Brick-and-Mortar Grocers Must Adapt to Survive Online Delivery Era

For all the convenience offered by online grocery delivery, shopping is still a personal experience.

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Consumers weren’t exactly lining up to buy their groceries online before the pandemic. There’s always a catalyst for change, and in this case, months locked indoors and the looming threat of another year (or more) of shelter-in-place orders seem to have done the trick.

Online grocery shopping and delivery services have been around for more than a decade, though they hardly moved the needle of consumer interest until recently.

Even Amazon couldn’t gain a significant foothold in the industry, despite nearly endless resources. It wasn’t until late in 2019 that Amazon removed Fresh’s $15 monthly service fee and promised 1- to 2-hour deliveries that consumers started to pay attention. Yet even that didn’t make significant waves, not when compared to what we’re seeing now, at least.

Saying grocers are chomping at the bit to get in on the gold rush would be putting it lightly. For more than a decade, grocers big and small have tried their hands at online delivery services, and with middling success. The tide started to turn with the rise of on-demand services.

So, what’s a brick-and-mortar grocer to do in times like these? Adapt.

Play to your strengths

For all the convenience offered by online grocery delivery, shopping is still a personal experience. Food is intrinsically linked to who we are, and the idea of a stranger picking it isn’t one that we’ve become accustomed to just yet. Picking the best avocados, for example, involves great care. Scrolling and clicking will never match the experience of a visual inspection and a gentle squeeze to test for ripeness.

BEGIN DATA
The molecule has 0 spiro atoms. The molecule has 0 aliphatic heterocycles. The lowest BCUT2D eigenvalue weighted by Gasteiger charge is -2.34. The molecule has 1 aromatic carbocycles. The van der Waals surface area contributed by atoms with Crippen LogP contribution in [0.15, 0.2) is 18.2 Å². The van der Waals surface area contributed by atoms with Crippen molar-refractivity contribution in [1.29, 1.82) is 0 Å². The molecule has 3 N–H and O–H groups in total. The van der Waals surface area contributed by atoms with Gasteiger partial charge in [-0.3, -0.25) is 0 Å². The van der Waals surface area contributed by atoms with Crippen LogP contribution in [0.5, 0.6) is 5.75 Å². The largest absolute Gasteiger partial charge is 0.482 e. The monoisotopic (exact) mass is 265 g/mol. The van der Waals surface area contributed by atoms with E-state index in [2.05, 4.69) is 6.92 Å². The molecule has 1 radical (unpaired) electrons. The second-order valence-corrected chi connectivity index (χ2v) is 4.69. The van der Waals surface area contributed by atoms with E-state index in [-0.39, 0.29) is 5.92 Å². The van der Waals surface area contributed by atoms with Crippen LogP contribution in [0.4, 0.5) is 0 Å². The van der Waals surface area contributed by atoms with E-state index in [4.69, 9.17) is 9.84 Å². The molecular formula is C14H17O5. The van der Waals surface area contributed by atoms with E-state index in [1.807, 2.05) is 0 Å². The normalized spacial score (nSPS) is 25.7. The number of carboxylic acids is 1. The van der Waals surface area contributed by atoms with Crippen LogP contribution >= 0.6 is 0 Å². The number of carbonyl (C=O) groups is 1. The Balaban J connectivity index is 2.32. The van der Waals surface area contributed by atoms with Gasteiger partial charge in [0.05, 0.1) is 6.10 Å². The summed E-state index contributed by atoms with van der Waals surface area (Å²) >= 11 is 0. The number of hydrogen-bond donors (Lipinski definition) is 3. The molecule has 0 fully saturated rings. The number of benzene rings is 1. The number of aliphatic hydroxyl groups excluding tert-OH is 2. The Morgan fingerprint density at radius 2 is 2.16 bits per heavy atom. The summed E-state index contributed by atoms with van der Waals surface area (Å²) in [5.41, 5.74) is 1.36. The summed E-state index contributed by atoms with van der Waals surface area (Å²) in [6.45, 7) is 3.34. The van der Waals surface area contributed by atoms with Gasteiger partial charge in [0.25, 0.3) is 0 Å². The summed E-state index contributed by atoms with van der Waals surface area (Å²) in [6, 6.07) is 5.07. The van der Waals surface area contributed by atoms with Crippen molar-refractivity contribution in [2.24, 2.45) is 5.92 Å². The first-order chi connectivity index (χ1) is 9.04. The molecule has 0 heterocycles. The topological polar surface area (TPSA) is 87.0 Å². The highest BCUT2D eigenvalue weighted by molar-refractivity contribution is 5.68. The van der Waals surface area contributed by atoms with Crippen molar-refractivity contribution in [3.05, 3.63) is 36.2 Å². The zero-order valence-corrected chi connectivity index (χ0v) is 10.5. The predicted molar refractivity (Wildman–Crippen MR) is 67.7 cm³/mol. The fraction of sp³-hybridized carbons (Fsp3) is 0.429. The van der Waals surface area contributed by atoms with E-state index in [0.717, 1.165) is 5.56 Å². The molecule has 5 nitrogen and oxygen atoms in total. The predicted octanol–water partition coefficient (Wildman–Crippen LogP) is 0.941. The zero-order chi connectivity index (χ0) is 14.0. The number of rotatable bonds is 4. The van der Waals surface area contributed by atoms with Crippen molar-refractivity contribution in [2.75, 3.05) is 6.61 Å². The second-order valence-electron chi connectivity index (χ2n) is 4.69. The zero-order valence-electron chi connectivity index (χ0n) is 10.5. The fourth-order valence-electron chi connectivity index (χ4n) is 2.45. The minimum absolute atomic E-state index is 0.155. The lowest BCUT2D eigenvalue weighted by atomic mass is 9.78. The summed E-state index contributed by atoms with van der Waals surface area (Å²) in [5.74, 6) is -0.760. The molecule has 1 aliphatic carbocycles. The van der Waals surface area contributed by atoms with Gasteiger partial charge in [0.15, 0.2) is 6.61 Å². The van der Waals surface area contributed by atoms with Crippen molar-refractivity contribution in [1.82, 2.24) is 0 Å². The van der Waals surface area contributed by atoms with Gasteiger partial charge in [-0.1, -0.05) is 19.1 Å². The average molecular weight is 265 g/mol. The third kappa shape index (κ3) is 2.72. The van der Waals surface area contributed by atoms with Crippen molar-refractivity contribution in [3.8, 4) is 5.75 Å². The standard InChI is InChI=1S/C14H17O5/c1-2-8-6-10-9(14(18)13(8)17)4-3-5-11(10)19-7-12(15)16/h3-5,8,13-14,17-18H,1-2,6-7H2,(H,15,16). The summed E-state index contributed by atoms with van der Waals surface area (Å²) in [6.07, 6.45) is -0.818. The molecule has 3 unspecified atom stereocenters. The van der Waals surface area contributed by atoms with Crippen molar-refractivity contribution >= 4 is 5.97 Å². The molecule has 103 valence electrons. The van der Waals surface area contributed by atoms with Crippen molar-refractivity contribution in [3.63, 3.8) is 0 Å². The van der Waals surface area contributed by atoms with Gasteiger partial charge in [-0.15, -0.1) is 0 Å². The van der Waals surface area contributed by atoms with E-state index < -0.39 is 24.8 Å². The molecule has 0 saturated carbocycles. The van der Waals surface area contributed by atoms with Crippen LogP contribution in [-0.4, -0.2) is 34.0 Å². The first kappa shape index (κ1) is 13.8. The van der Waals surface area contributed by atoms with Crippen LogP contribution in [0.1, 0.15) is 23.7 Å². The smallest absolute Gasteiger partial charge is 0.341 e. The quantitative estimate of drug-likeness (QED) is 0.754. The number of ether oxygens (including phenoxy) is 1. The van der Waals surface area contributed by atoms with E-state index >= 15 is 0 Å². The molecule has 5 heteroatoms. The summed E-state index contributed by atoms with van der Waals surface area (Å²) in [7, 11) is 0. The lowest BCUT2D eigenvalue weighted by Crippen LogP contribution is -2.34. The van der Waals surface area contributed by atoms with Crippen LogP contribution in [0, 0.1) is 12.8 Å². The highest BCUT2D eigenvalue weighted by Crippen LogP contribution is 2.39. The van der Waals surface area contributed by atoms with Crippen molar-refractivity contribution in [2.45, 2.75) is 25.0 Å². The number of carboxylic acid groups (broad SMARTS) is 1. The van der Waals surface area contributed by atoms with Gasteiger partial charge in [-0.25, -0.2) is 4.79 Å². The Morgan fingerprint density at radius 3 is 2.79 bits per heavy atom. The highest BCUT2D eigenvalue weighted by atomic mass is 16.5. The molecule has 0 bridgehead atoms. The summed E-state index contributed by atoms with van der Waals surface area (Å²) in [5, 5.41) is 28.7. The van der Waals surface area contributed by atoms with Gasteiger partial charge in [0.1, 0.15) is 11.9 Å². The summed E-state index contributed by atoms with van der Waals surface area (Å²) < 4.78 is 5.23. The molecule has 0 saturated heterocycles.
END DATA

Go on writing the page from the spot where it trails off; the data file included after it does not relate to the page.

There’s also the issue of cost. Whether true or not, online grocery shopping is still perceived as expensive. With delivery surcharges, markups and even monthly service fees, the average consumer doesn’t want the added expense. And, while costs have fallen significantly as competition heats up, the perception remains. Add the often inconvenient delivery windows, mandatory minimum purchase amounts and the dreaded “Plan B” experience — when your selected product isn’t available and your shopper must select an appropriate alternative or skip the item altogether — and you’ll see just a few of the reasons consumers didn’t flock to online shopping before the pandemic.

For a brick-and-mortar grocer to survive post-pandemic, it needs to play to its strengths. And, its strengths aren’t new and innovative, but a return to what it was always good at—the experience offered, the personal attention and the tactile sensation of touching, feeling and smelling the things that you’ll later consume.

Delight your customers

While a return to the personalized experience will certainly delight customers, it does little to enhance the bottom line once they’re in the store. For that, it’s time to look at inefficiency in all its forms, from spoilage to long waits at checkout.